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New ScotRail Class 385 begins testing on Edinburgh-Glasgow route

ScotRail 385001 at Linlithgow on October 18. SCOTRAIL.

Electrification of the Edinburgh-Glasgow via Falkirk High route took a major step forward on October 18, when a Class 385 ran under its own power between Edinburgh Waverley and Linlithgow.

Three-car electric multiple unit (385001) was used during tests as the ScotRail Alliance prepares for full testing of its new trains on the electrified route.

SR said: “When the final safety checks on the infrastructure along the remainder of the route are complete, full testing of the new trains will begin.

“The new fleet will enter passenger service over the next few months, offering faster journeys, more seats and better services for customers travelling between Scotland’s two biggest cities.”

ScotRail Alliance Programmes and Transformation Director Ian McConnell, said: “Yesterday’s trial was a hugely important step towards completing the electrification of the line between Edinburgh and Glasgow. Having a train run on the route is one of the final phases of the electrification process. That it has gone so well tells us that we are almost ready to begin the next stage – which is to start fully testing the new trains themselves.

Hitachi Rail Europe Programme Manager Andy Radford, said: “It’s positive so see that progress is being made on Edinburgh to Glasgow electrification.

“We’re hopeful that we’ll be given permission to start full testing soon so we can guarantee the trains can run for passengers safely. We’ve now got trains at our factory in Newton Aycliffe ready to travel to Scotland as soon as they can run on new electric power line.”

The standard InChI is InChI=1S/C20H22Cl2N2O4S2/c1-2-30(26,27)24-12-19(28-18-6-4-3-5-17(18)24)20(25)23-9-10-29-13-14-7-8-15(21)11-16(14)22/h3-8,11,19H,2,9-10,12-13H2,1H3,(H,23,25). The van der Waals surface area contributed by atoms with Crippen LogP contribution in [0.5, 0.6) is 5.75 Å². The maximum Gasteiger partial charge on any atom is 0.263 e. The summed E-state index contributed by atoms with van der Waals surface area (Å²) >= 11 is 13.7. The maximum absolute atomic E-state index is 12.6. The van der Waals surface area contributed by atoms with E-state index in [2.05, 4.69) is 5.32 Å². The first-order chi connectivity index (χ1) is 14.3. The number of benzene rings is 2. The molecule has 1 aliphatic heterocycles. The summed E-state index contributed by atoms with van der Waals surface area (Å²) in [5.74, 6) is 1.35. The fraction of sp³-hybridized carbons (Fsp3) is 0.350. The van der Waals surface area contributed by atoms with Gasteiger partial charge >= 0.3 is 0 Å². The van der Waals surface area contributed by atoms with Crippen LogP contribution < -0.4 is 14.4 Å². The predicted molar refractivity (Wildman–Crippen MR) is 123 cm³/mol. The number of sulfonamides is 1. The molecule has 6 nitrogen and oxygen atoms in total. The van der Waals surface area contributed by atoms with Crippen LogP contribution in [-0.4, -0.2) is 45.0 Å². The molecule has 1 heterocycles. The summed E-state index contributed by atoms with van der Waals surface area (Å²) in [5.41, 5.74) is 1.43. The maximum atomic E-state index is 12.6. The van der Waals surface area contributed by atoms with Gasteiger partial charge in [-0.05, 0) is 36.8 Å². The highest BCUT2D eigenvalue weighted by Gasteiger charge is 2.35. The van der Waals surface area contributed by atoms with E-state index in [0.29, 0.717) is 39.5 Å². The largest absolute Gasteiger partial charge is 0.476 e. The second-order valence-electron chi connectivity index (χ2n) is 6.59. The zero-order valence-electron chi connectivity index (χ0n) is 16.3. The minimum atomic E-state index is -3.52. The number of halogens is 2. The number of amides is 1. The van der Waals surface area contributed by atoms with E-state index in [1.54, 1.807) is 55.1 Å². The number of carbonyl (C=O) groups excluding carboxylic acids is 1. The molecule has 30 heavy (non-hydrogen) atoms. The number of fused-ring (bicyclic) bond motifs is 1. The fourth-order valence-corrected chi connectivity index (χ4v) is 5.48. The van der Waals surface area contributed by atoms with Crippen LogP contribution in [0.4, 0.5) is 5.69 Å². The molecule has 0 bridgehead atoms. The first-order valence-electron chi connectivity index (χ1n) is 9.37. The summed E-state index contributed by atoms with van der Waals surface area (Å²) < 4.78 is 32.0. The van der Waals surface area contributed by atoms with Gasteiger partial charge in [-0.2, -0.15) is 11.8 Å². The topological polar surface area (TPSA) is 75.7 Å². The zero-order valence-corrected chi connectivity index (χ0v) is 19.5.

When the trains are introduced, the Class 385s will run initially on the Edinburgh-Glasgow via Falkirk High route, followed by Edinburgh-North Berwick and South Glasgow suburban routes including Cathcart Circle, Neilston, Lanark. They will also operate Glasgow/Edinburgh-Dunblane/Stirling/Alloa, Glasgow-Falkirk Grahamston via Cumbernauld and Glasgow Central-Edinburgh via Shotts.

Initially seven-car formations will be used on EGIP, but when eight-cars are introduced, capacity will improve by up to 44% at peak times (compared to a current six-car trains being used).

  • For much more on this, read RAIL 839, published on Android/iPad on November 4, and on shelves November 8. 

 

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  • Lionel McMillan - 19/10/2017 17:28

    Nobody seems to mention that its DB Cargo Train Drivers based at Mossend freight yard thats doing all the test driving for the Scotrail 385s since September last year.

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  • AndrewJGwilt1989 - 19/10/2017 22:48

    New trains for Scotland means that passengers will benefit better journey times and also with the Class 385's soon to operate on the Shotts Line once the electrification is finished. Then the journey between Edinburgh and Glasgow would take roughly under 1 hour or approximately 1 hour & 10 minutes. Which these Class 385's will be much quicker than the current DMU's fleets that takes over hour between the 2 cities.

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  • Alastair - 20/10/2017 09:06